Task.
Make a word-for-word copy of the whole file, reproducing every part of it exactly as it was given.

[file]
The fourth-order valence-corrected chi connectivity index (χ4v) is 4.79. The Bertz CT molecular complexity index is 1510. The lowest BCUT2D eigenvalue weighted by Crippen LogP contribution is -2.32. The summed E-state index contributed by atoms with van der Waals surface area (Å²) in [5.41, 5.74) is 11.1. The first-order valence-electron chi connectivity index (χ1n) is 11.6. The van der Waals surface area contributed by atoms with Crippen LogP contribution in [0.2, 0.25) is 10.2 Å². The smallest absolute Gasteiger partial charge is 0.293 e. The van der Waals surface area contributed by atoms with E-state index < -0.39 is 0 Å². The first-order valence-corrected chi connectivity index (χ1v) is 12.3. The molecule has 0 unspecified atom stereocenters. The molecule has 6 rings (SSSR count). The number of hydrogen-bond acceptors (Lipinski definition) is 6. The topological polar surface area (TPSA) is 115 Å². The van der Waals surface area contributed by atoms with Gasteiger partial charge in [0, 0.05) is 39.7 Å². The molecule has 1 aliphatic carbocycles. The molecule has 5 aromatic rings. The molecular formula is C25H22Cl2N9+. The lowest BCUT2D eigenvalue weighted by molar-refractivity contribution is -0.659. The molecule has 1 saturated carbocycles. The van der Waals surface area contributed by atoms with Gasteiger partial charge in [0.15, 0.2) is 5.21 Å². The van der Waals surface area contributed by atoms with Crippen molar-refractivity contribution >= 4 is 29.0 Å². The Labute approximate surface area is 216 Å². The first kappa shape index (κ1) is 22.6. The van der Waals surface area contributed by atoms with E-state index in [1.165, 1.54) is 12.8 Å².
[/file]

The fourth-order valence-corrected chi connectivity index (χ4v) is 4.79. The Bertz CT molecular complexity index is 1510. The lowest BCUT2D eigenvalue weighted by Crippen LogP contribution is -2.32. The summed E-state index contributed by atoms with van der Waals surface area (Å²) in [5.41, 5.74) is 11.1. The first-order valence-electron chi connectivity index (χ1n) is 11.6. The van der Waals surface area contributed by atoms with Crippen LogP contribution in [0.2, 0.25) is 10.2 Å². The smallest absolute Gasteiger partial charge is 0.293 e. The van der Waals surface area contributed by atoms with E-state index < -0.39 is 0 Å². The first-order valence-corrected chi connectivity index (χ1v) is 12.3. The molecule has 0 unspecified atom stereocenters. The molecule has 6 rings (SSSR count). The number of hydrogen-bond acceptors (Lipinski definition) is 6. The topological polar surface area (TPSA) is 115 Å². The van der Waals surface area contributed by atoms with Gasteiger partial charge in [0, 0.05) is 39.7 Å². The molecule has 1 aliphatic carbocycles. The molecule has 5 aromatic rings. The molecular formula is C25H22Cl2N9+. The lowest BCUT2D eigenvalue weighted by molar-refractivity contribution is -0.659. The molecule has 1 saturated carbocycles. The van der Waals surface area contributed by atoms with Gasteiger partial charge in [0.15, 0.2) is 5.21 Å². The van der Waals surface area contributed by atoms with Crippen molar-refractivity contribution >= 4 is 29.0 Å². The Labute approximate surface area is 216 Å². The first kappa shape index (κ1) is 22.6. The van der Waals surface area contributed by atoms with E-state index in [1.165, 1.54) is 12.8 Å².